To mark a few points.
First, let's get this right: I'm in Venice, to watch a group of five Kenyan acrobats perform to music from the American classic The Blues Brothers in advance of their Edinburgh run. We're met by Alessandro Serena, artistic director of Circo e dintorni, the Italian company bringing The Black Blues Brothers to Edinburgh. He's from an old and illustrious circus family – his grandmother was film star, trapeze artist, acrobat, elephant trainer Moira Orfei.
He's a producer and academic, and it would be entirely accurate to describe his knowledge of the history of circus as encyclopaedic. He is, indeed, the editor of the circus section of the Dictionary of 20th Century Performing Arts. Most charmingly, though, he's unable to tell me exactly where he's from. "I grew up in the circus," he laughs.
Circus is, pertinently, an internationalist, borderless art.
Second: Venice is an extraordinary, beautiful place. It's hardly an original observation, but when expecting a touristic ordeal, the existence of quiet piazzas, the solace of narrow canals, the absence of engine noise, the outlandishness of a city built on 1000-year-old wooden pilings in the silt, all come as a delightful shock. It is also extraordinarily hot.
It's 35 degrees this weekend, which, aside from meaning the local favorite, Aperol Spritz, becomes practically a first aid essential, also means that physical exertion is right out. The sight that evening, then, of the five acrobats executing three-level balances, handspringing over tables and, most spectacularly, tumbling from height in suit and tie is, frankly, exhausting. And exhilarating. The muscle and the sweat comes as a sweltering reminder that the physicality of circus is the real deal. "It's hard to jump in a suit," explains the troupe's flyer, Seif Mohamed Mlevi. "But now, after a lot of practice, I can do anything in a suit!"
Thirdly: oh sweet Jesus Italian food is great.
Over breakfast the next morning I sit down with the team: Ali Salim Mwakasidi, Bilal Musa Huka, Hamisi Ali Pati, Rashid Amini Kulembwa and Seif Mohamed Mlevi. We're in Novento di Piave outside of Venice. It's their home while working, between stints back in Kenya, and also the base of Karakasa Il Laboratorio delle Meraviglie – the performing arts school where they now all teach circus.
In some ways, the Blues Brothers theme is a bit of a red herring. Indeed Serena, who devised the concept with them, is careful not to place too much emphasis on it. It's intriguing, he explains, because of the origins of the blues as a black art form, co-opted (in homage) by John Belushi and Dan Ackroyd, and now revived by five lads from Nairobi. But, the toe-tapping beats of songs like 'Everybody Needs Somebody to Love' and 'Let There Be Drums' are sweet and meet for high energy acrobatics – and he's not wrong. It's helped by the fact that, after about 600 performances now, it's slick as anything.
In another sense, though, the characterisation is spot on. If Jake and Elwood are too cool for school, these guys are—both in character as well as in person—unmistakably insouciant. "We had to learn how to dance in that style," recalls Mlevi, casually mimicking the lame dad moves perfected by Belushi and Ackroyd. "It's not easy!". This cool restraint is all the more surprising given the journey they've been on. Born in Nairobi they trained together at Sarakasi, a project started by a UN officer to expand opportunities for kids in Kenya to become involved in performing arts.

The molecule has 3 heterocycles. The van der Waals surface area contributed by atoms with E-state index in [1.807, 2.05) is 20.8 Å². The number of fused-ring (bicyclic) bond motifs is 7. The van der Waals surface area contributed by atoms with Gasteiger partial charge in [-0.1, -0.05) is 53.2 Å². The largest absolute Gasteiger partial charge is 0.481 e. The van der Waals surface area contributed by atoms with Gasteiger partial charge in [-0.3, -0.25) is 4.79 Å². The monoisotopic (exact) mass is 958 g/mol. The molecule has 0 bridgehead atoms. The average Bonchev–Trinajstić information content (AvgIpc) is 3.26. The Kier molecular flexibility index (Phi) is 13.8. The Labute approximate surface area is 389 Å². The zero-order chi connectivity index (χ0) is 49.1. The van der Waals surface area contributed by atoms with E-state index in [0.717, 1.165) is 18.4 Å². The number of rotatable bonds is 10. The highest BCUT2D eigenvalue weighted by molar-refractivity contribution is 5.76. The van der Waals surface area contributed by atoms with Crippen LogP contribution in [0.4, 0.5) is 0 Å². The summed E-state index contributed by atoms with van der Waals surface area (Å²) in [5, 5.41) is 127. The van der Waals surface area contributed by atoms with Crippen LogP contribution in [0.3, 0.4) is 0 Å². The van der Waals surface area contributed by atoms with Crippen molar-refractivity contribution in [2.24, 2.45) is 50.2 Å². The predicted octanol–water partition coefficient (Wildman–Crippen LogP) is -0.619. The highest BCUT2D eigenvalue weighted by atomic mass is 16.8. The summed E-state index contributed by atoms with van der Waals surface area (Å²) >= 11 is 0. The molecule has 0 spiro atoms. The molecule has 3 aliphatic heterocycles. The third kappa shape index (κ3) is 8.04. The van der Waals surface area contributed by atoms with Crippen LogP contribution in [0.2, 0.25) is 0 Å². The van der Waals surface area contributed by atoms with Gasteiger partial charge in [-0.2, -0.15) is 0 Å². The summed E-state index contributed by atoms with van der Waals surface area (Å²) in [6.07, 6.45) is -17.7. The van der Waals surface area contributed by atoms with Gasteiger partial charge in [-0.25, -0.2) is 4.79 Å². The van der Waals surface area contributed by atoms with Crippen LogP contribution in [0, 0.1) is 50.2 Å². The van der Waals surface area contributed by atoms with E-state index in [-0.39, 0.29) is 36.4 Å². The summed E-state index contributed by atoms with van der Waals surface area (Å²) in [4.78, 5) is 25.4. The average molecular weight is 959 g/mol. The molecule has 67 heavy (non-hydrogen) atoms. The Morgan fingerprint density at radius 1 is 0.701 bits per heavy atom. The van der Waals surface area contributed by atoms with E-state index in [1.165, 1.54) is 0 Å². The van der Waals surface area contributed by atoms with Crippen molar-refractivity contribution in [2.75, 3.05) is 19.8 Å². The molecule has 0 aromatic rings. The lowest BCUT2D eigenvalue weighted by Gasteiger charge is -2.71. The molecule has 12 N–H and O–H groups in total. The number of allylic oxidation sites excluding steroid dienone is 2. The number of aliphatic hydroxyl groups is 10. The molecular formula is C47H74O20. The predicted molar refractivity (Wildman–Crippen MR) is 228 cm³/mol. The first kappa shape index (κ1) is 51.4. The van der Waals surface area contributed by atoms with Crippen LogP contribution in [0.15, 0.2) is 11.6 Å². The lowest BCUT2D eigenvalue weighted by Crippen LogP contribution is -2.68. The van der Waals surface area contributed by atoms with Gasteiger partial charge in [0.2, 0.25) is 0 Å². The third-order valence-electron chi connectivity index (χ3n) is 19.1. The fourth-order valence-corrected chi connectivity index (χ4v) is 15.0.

Bilal Musa Huka explains: "We come from the same village, so we were friends before. There were some guys doing acrobatics when we were very young. They inspired us to do acrobatics and we saw them and started to do. Then after some years we travelled from Mombasa to Nairobi because at Nairobi there is a very big school called Sarakasi. It's a social school – some of the acrobats they come from slums."
Spotted by Serena on a scouting trip, they began working as professional acrobats in Italy four years ago, training and performing for a proportion of the year and returning home to family for the rest. In a turn of events which seems both outlandish, and predictably Italian, they were asked to perform for the Pope. Though all five are Muslim they leapt at the chance. "Wow! It was a great pleasure. They were proud of us, even in Kenya!" says Huka.
I'm curious as to whether the concept, The Black Blues Brothers, feels at all uncomfortable. As a white, western, relatively affluent man I'm torn between the idea that such a presention of strong Black bodies is insensitive, and the idea that the discomfort is mine alone to wear while a group of professionals get on with their job. It's a tricky question to raise, and I'm more surprised by the answer I get.
"You know, in Kenya we do another type of show. It's called a 'jungle show'. Here in Europe, let's say they can't do the African show!" Mlevi laughs, incredulously. Huka is equally bemused, explaining what a great show it is: "It has non-stop music. Non-stop show. It's a little bit different."
Huka is pragmatic. He talks about sensitivities around the animal skins they wear for some of their African shows: "Some of the Kenyans also, they don't like this costume. So we used to have three costumes and if they prefer the other one, we change!"
For Mlevi, if there's cultural sensitivities to be overcome, it's in the opposite direction: "In Kenya normally a lot of acrobats perform in African clothes, but for us we do it in suits! At home they were shocked! Mostly when we see people in suits they cannot do anything!"